Date of Completion

Spring 5-2010

Thesis Advisor(s)

Richard Jones

Honors Major



Atomic, Molecular and Optical Physics | Physics


In quantum chromodynamics (QCD), quarks and antiquarks are held together inside hadrons by the nuclear strong force, which is mediated by exchange particles known as gluons. The simplest type of hadron, the meson, consists of a single quark and a single antiquark bound by a gluonic field. The flux-tube model of QCD says that this gluonic field forms a tube of color-electric field lines between the quark and the antiquark which can under the right conditions be made to vibrate. Such mesons with excited glue are called hybrid mesons.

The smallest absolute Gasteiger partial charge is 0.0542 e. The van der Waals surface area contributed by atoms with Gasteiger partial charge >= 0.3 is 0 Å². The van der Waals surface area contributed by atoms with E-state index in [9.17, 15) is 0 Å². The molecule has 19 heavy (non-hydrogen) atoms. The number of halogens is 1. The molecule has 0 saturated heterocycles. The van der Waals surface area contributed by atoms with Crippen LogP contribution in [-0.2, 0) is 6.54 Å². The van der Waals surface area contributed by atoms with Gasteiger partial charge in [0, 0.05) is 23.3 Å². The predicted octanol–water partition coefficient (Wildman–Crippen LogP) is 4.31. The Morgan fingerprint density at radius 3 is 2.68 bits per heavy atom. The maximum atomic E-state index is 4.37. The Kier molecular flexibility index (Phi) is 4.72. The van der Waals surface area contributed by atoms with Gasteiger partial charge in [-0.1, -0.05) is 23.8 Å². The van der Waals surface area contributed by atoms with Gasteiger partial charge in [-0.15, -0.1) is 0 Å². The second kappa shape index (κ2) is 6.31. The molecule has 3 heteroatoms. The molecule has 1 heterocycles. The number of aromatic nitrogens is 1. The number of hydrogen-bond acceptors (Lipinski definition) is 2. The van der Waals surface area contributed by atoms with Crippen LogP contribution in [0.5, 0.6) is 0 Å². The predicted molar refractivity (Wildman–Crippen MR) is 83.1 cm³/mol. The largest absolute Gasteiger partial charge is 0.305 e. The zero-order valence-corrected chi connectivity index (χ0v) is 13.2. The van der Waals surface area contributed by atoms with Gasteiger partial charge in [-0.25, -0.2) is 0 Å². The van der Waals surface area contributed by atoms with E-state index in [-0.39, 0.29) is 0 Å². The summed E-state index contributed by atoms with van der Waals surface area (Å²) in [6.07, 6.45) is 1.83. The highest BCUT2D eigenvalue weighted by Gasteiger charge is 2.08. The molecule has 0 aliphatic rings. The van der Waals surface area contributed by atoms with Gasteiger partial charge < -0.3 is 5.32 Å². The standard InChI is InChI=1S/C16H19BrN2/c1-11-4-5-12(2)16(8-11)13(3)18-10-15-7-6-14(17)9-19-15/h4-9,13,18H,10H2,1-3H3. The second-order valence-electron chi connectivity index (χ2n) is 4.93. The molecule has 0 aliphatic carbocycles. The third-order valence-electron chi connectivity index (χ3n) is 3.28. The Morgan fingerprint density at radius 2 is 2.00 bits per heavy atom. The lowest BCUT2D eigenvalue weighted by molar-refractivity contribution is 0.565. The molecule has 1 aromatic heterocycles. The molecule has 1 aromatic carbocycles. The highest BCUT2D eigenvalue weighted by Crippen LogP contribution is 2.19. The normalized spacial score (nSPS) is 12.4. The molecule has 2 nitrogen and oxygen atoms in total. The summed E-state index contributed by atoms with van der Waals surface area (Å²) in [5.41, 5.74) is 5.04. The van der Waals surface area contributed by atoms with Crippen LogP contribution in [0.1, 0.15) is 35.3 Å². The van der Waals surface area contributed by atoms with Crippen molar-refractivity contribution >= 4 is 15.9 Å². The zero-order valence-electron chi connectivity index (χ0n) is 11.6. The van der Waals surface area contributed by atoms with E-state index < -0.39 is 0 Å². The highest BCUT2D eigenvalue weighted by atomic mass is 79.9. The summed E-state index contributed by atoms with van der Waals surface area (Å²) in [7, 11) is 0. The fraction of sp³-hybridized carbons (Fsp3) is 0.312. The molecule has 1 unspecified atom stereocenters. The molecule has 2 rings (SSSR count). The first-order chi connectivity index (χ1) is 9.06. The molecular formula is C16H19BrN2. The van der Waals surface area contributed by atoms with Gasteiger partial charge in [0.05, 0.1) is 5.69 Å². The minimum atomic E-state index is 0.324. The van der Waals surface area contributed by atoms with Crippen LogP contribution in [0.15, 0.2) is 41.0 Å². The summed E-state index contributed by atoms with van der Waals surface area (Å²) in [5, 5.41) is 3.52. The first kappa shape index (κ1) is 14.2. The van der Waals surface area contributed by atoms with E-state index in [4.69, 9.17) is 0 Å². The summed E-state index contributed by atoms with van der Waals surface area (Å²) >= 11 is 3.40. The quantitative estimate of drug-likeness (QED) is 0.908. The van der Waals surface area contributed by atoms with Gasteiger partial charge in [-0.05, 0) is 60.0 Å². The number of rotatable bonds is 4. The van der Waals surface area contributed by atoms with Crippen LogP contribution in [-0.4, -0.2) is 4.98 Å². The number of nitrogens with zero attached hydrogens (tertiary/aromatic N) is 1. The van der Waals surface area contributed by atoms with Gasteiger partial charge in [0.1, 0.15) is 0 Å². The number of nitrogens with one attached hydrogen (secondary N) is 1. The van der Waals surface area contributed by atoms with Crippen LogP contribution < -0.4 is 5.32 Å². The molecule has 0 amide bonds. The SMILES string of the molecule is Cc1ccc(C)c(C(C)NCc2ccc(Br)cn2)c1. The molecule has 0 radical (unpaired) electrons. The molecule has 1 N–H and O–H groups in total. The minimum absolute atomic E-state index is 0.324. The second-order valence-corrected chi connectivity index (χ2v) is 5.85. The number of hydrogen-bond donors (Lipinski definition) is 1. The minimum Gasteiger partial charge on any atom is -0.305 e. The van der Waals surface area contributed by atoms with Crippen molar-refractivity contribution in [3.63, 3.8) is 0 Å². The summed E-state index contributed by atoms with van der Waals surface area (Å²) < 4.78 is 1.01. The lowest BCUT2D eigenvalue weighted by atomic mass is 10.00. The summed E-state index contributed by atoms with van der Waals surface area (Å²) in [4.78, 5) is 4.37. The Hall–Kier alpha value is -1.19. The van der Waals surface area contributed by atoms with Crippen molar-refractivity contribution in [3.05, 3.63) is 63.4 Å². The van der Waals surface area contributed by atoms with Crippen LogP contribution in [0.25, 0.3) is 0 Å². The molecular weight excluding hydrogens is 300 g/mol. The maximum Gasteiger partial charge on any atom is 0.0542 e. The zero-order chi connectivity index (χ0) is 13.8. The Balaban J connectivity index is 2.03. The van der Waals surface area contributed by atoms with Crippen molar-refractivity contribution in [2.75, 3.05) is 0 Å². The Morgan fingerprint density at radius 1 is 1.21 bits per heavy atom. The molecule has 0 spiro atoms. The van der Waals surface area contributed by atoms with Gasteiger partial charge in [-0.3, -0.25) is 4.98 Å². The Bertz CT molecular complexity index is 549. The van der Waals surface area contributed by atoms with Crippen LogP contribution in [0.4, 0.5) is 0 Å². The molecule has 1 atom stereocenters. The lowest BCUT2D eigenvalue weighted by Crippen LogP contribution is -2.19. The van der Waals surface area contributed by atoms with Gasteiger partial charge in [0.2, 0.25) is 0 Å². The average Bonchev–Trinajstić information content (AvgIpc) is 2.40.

GlueX is a high-energy nuclear physics experiment which will study hybrid mesons and map their spectrum. To produce hybrid mesons, GlueX will make use of Thomas Jefferson National Accelerator Facility’s 12 GeV electron accelerator. Electrons from the accelerator will pass through a diamond crystal, where they will radiate high-energy gamma rays through a process known as bremsstrahlung radiation. These gamma rays, in turn, interact with protons in a liquid hydrogen target, and their energy is converted into mass in the form of new particles, mostly hadrons. This process is known as photoproduction. Among the hadrons produced by this process, GlueX experimenters expect to find hybrid mesons. In order to identify the hybrid mesons among the other particles produced in the target, it is essential to know the energy and the precise time at which each gamma ray interacts with a proton in the target. A device called the photon tagger is responsible for detecting electrons after they leave the diamond radiator and measuring how much energy they radiated in the bremsstrahlung process. The design of electronics for the photon tagger is the focus of this thesis.